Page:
TextMate is a relative newcomer to the Mac world, but has rapidly gained a dedicated clientelle; its developer came to OS X from Unix. Smultron is another new OS X text editor also rapidly gaining popularity among programmers. SubEthaEdit (winner of an Apple Design Award in 2003) is a unique offering in that it supports realtime collaborative editing, where users on different machines can edit a document simultaneously; it is thus particularly popular among extreme programming (Extreme Programming @ Wikipedia) advocates who rely heavily on pair programming. It also offers a command line utility.
* Java-based editors: jEdit & Eclipse
OS X has very strong Java support, so the popular open source Java-based programmer's editors jEdit and Eclipse run just fine on OS X. If you are familiar with either, you know it isn't really fair to call either a programmer's editor. jEdit's plug-in architecture has led to the creation of dozens of plug-ins that enhance its basic editing capabilities, making it essentially an IDE for many languages (plug-ins provide various IDE capabilities, not just for Java, but also for C, Python, and other languages). Eclipse is not only more than an editor; it's more than an IDE. It was designed to be an extensible GUI application framework, and though its most popular use is as a Java IDE, its many plug-ins and "features" (sets of related extensions) make it a solid IDE for many other languages, as well as a GUI environment for many projects that aren't developer tools.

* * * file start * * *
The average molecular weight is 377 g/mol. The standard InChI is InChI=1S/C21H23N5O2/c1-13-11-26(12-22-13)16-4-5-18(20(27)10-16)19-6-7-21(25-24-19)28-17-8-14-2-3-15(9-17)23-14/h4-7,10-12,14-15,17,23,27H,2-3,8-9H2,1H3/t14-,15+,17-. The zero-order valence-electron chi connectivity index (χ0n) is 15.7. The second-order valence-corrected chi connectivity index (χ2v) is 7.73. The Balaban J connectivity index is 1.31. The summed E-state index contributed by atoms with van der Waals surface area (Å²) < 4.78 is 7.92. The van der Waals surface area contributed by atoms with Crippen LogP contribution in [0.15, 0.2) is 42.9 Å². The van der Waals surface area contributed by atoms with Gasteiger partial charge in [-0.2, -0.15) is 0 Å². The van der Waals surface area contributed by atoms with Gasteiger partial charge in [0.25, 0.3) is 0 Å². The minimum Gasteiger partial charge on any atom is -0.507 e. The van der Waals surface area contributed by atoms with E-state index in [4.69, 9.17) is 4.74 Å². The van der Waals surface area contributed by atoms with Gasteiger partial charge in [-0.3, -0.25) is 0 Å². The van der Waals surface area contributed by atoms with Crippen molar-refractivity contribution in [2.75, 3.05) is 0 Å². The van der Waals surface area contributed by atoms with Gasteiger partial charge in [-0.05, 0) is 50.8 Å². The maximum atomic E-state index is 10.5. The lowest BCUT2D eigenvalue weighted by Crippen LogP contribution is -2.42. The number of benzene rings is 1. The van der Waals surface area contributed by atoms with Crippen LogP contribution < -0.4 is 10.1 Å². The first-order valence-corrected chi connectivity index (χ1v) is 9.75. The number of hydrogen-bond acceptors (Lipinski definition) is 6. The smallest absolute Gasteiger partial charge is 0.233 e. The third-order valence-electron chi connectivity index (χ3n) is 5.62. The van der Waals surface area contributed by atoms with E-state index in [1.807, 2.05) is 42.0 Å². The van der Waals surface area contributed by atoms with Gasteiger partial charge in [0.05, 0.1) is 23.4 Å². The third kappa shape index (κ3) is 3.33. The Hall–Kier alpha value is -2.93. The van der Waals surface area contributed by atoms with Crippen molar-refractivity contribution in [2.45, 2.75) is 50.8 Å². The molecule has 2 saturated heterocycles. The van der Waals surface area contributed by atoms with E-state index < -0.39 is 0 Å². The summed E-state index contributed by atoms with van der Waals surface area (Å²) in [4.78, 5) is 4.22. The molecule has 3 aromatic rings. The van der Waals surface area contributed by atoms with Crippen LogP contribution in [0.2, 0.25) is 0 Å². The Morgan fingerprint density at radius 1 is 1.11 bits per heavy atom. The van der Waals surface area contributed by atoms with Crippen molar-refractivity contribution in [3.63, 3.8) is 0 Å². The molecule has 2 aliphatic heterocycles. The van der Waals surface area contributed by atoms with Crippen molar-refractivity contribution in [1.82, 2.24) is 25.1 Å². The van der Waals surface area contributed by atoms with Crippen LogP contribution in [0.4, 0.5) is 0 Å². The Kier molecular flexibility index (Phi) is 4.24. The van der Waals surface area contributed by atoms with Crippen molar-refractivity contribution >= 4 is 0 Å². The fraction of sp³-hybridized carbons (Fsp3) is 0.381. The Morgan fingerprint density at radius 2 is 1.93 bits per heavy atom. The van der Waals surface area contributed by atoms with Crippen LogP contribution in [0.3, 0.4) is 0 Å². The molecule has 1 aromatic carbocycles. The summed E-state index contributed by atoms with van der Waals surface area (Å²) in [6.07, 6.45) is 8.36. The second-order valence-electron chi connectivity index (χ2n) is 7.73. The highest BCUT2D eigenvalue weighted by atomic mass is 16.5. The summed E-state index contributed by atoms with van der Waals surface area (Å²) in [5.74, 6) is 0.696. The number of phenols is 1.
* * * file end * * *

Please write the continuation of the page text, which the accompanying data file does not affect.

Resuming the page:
jEdit relies on standard Java GUI tools, and as a result its look-and-feel is not very Mac-like. The Eclipse project was unsatisfied with Java's GUI tools (for a variety of reasons), so Eclipse depends on platform-specific GUI libraries (included with the Eclipse installation). As a result, its look-and-feel is more Mac-like. But neither tool behaves like a true OS X application.
Both jEdit and Eclipse run fine under OS X, but Eclipse is very resource-hungry (both in terms of disk space and processor load), so you may find it frustratingly unresponsive if you have an older Mac (i.e., with a processor speed under 1 GHZ). Both will require some work to set up for your language of choice (you'll have to locate and install the necessary extensions; the same could be said of emacs). Eclipse also has a bit of a learning curve because of its high flexibility.